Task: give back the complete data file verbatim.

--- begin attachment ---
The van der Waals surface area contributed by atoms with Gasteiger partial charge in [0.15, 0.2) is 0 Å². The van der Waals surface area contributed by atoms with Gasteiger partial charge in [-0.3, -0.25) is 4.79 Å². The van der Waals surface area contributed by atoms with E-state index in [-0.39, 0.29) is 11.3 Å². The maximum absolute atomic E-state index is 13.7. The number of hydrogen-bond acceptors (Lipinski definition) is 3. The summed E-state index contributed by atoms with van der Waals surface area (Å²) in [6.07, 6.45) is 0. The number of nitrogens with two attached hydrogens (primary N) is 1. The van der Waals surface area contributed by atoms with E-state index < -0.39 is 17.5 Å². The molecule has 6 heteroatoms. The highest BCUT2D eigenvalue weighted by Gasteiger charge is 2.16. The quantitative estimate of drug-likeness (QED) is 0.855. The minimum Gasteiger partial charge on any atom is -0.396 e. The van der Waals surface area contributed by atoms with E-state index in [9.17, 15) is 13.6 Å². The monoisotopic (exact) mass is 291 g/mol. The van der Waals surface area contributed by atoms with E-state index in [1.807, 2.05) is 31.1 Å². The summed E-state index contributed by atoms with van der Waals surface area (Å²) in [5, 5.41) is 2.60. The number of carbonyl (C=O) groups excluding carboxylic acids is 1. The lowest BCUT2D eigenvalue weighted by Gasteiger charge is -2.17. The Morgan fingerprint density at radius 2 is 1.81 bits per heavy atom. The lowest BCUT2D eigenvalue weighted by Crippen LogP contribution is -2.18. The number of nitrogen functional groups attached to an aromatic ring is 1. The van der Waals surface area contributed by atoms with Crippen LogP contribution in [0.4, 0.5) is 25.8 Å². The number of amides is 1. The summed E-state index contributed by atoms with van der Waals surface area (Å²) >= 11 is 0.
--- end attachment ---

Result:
The van der Waals surface area contributed by atoms with Gasteiger partial charge in [0.15, 0.2) is 0 Å². The van der Waals surface area contributed by atoms with Gasteiger partial charge in [-0.3, -0.25) is 4.79 Å². The van der Waals surface area contributed by atoms with E-state index in [-0.39, 0.29) is 11.3 Å². The maximum absolute atomic E-state index is 13.7. The number of hydrogen-bond acceptors (Lipinski definition) is 3. The summed E-state index contributed by atoms with van der Waals surface area (Å²) in [6.07, 6.45) is 0. The number of nitrogens with two attached hydrogens (primary N) is 1. The van der Waals surface area contributed by atoms with E-state index < -0.39 is 17.5 Å². The molecule has 6 heteroatoms. The highest BCUT2D eigenvalue weighted by Gasteiger charge is 2.16. The quantitative estimate of drug-likeness (QED) is 0.855. The minimum Gasteiger partial charge on any atom is -0.396 e. The van der Waals surface area contributed by atoms with E-state index in [9.17, 15) is 13.6 Å². The monoisotopic (exact) mass is 291 g/mol. The van der Waals surface area contributed by atoms with E-state index in [1.807, 2.05) is 31.1 Å². The summed E-state index contributed by atoms with van der Waals surface area (Å²) in [5, 5.41) is 2.60. The number of carbonyl (C=O) groups excluding carboxylic acids is 1. The lowest BCUT2D eigenvalue weighted by Gasteiger charge is -2.17. The Morgan fingerprint density at radius 2 is 1.81 bits per heavy atom. The lowest BCUT2D eigenvalue weighted by Crippen LogP contribution is -2.18. The number of nitrogen functional groups attached to an aromatic ring is 1. The van der Waals surface area contributed by atoms with Crippen LogP contribution in [0.4, 0.5) is 25.8 Å². The number of amides is 1. The summed E-state index contributed by atoms with van der Waals surface area (Å²) >= 11 is 0.